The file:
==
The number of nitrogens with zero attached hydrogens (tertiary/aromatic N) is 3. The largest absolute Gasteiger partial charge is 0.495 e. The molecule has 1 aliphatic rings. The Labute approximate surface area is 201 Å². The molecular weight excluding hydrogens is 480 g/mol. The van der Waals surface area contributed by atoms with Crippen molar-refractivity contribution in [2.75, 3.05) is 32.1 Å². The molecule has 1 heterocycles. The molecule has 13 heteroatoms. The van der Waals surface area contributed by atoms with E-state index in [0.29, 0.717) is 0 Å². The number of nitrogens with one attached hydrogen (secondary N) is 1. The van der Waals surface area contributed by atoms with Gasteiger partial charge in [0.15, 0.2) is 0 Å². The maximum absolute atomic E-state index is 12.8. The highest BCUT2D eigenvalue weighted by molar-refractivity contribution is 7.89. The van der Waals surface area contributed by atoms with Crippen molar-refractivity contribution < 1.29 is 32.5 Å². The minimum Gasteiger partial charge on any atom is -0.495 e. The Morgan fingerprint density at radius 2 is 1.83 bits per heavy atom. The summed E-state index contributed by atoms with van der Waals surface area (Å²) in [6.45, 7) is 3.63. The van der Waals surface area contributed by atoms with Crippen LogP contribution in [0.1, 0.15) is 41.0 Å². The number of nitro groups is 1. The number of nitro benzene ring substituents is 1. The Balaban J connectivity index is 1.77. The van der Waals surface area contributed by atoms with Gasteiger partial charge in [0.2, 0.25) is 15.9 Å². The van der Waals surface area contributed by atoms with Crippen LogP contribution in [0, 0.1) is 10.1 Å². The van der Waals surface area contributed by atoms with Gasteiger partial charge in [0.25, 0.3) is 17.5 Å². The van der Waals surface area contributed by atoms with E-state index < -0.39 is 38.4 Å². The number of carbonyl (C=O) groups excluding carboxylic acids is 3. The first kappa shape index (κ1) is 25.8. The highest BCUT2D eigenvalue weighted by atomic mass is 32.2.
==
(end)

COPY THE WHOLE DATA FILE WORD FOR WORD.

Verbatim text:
The number of nitrogens with zero attached hydrogens (tertiary/aromatic N) is 3. The largest absolute Gasteiger partial charge is 0.495 e. The molecule has 1 aliphatic rings. The Labute approximate surface area is 201 Å². The molecular weight excluding hydrogens is 480 g/mol. The van der Waals surface area contributed by atoms with Crippen molar-refractivity contribution in [2.75, 3.05) is 32.1 Å². The molecule has 1 heterocycles. The molecule has 13 heteroatoms. The van der Waals surface area contributed by atoms with E-state index in [0.29, 0.717) is 0 Å². The number of nitrogens with one attached hydrogen (secondary N) is 1. The van der Waals surface area contributed by atoms with Gasteiger partial charge in [0.15, 0.2) is 0 Å². The maximum absolute atomic E-state index is 12.8. The highest BCUT2D eigenvalue weighted by molar-refractivity contribution is 7.89. The van der Waals surface area contributed by atoms with Crippen molar-refractivity contribution < 1.29 is 32.5 Å². The minimum Gasteiger partial charge on any atom is -0.495 e. The Morgan fingerprint density at radius 2 is 1.83 bits per heavy atom. The summed E-state index contributed by atoms with van der Waals surface area (Å²) in [6.45, 7) is 3.63. The van der Waals surface area contributed by atoms with Crippen LogP contribution in [0.1, 0.15) is 41.0 Å². The number of nitro groups is 1. The number of nitro benzene ring substituents is 1. The Balaban J connectivity index is 1.77. The van der Waals surface area contributed by atoms with Gasteiger partial charge in [0.2, 0.25) is 15.9 Å². The van der Waals surface area contributed by atoms with Crippen LogP contribution in [0, 0.1) is 10.1 Å². The van der Waals surface area contributed by atoms with Gasteiger partial charge in [0.25, 0.3) is 17.5 Å². The van der Waals surface area contributed by atoms with E-state index < -0.39 is 38.4 Å². The number of carbonyl (C=O) groups excluding carboxylic acids is 3. The first kappa shape index (κ1) is 25.8. The highest BCUT2D eigenvalue weighted by atomic mass is 32.2.